Doctors and researchers have identified several causes of panic attacks but they are quick to point out that not all causes are known, and the mechanisms under which panic attacks occur aren’t fully understood. Even without complete knowledge in this area, there are still some things that are viewed as causes of panic attacks. These include stress, certain medications or substances, disorders like panic disorder, and potentially genetics. Some dispute exists on this last cause.
About 5% of the population will at one time or another suffer at least one panic attack. A person who has one may never have another. When only one ever occurs, the cause of panic attacks is usually stress related.
At some point in their lives, many people will face a circumstance so gravely stressful that the body cannot appropriately respond. This could lead to tightness or pain in the chest, hyperventilation (rapid breathing), a sense that the heart is pounding, or all three. Lots of people go to the hospital when these symptoms occur expecting to hear they’ve had a heart attack, when in truth the attack has been panic-oriented.
Sometimes these symptoms occur in conjunction with taking various substances, especially things that speed up the body like amphetamines, or even too much caffeine. It’s occasionally the case that the cause of panic attacks is substance or medicine-related. If a person needs to go to hospital due to one of these attacks, he needs to be truthful with doctors about anything he has taken, even if it was not a legal substance or legally prescribed. Medical conditions like hyperthyroidism may also be one of the causes of panic attacks, and giving doctors all the information so they can look for a cause is important.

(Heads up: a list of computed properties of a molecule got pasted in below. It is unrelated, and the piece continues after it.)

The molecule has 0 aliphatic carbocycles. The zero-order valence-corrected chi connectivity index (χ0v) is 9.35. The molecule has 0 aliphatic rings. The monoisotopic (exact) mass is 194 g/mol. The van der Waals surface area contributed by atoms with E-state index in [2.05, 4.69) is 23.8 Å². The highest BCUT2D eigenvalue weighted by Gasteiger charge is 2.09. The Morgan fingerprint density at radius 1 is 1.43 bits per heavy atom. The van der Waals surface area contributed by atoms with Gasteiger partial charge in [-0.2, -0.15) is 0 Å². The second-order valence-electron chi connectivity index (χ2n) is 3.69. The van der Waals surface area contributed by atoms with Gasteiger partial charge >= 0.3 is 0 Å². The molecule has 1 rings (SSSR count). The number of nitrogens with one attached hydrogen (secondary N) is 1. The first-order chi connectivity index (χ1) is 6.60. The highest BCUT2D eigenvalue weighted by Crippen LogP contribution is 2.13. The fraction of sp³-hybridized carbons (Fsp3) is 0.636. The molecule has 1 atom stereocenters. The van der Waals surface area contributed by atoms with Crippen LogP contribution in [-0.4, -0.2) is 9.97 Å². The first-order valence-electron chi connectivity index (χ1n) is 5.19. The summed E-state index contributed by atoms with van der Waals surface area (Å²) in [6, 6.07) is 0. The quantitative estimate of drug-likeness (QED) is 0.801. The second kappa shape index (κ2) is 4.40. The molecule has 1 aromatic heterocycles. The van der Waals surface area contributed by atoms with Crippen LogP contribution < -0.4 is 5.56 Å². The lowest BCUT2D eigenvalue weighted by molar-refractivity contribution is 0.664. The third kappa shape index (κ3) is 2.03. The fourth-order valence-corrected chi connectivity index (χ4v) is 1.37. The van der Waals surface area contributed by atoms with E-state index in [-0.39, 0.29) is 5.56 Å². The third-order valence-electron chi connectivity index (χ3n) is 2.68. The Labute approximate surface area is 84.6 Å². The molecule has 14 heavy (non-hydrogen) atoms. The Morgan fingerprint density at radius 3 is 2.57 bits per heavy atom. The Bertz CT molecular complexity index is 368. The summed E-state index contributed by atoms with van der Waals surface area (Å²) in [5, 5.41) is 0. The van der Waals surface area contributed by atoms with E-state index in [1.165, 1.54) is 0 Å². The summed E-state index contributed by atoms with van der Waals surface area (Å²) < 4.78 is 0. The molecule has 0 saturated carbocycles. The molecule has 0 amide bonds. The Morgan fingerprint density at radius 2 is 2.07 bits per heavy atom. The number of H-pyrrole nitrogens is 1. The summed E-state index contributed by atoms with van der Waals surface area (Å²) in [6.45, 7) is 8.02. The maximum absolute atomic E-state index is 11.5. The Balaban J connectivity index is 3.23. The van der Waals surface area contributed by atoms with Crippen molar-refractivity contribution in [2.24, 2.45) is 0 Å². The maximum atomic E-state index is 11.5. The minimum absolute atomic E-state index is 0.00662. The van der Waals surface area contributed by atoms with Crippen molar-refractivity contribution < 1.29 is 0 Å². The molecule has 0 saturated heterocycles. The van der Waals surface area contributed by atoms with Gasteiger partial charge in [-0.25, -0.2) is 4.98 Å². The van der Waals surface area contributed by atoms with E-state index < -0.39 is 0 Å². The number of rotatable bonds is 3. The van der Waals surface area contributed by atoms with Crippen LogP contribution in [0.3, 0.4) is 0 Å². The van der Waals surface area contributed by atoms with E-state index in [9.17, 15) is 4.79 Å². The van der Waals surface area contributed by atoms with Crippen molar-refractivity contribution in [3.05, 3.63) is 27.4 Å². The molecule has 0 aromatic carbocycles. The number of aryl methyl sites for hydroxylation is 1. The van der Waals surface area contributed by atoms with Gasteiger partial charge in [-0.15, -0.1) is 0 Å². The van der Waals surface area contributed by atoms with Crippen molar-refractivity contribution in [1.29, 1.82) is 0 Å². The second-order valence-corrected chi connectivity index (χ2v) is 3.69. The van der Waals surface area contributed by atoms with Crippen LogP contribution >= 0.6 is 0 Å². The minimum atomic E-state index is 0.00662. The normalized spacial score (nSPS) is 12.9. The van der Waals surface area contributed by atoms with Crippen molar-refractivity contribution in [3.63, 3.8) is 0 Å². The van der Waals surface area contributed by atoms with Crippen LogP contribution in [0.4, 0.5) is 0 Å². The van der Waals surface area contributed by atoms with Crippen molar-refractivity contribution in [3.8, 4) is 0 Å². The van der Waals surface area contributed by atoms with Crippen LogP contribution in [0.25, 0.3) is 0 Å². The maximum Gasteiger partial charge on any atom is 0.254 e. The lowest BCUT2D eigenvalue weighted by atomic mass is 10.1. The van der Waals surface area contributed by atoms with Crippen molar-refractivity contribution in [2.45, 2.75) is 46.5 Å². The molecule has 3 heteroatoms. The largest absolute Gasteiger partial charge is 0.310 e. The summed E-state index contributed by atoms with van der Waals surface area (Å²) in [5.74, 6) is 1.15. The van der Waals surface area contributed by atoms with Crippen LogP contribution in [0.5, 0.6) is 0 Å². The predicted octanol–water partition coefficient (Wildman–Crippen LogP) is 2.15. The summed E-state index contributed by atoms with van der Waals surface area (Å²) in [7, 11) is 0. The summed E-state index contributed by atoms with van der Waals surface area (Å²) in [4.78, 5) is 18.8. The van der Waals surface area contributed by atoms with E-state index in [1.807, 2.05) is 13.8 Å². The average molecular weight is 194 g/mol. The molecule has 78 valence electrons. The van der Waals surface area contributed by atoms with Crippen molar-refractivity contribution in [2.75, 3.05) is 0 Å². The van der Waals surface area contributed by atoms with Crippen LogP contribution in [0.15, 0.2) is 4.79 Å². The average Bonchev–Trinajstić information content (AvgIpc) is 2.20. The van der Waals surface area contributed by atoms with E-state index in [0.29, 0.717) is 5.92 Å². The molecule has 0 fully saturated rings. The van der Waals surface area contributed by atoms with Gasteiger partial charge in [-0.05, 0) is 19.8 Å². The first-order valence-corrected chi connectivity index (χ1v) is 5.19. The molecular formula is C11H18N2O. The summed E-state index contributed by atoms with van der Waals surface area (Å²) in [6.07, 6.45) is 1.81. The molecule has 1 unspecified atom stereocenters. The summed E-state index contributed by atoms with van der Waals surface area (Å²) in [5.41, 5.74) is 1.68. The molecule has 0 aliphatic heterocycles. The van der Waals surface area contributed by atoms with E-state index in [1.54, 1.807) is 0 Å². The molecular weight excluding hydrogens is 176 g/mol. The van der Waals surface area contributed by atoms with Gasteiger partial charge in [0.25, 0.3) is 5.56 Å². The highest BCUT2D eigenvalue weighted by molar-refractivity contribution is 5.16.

Identifying the causes of panic attacks in those who suffer them regularly is a bit more challenging. People with panic or anxiety disorder, and sometimes with depression, may routinely have these attacks. Treatment with medications like selected serotonin reuptake inhibitors (SSRIs) may bring some relief. This would suggest that the cause of panic attacks could be low levels of serotonin, which may provide regulation of stress hormones. Yet not all people respond to SSRIs, and some need tranquilizers to calm panic, suggesting a potentially high level or adrenaline, not adequately controlled by serotonin.
It’s been suggested that people who routinely have panic attacks may have an overly sensitive adrenaline response that is activated even when there is no danger. Genetics can be viewed as one of the causes of panic attacks. Panic issues do tend to run in families, but there are no reliable studies determining whether this is a genetic or learned behavior, especially when passed from parent to child. Panic disorder is typically viewed as having biological basis, which would lean toward the genetic explanation.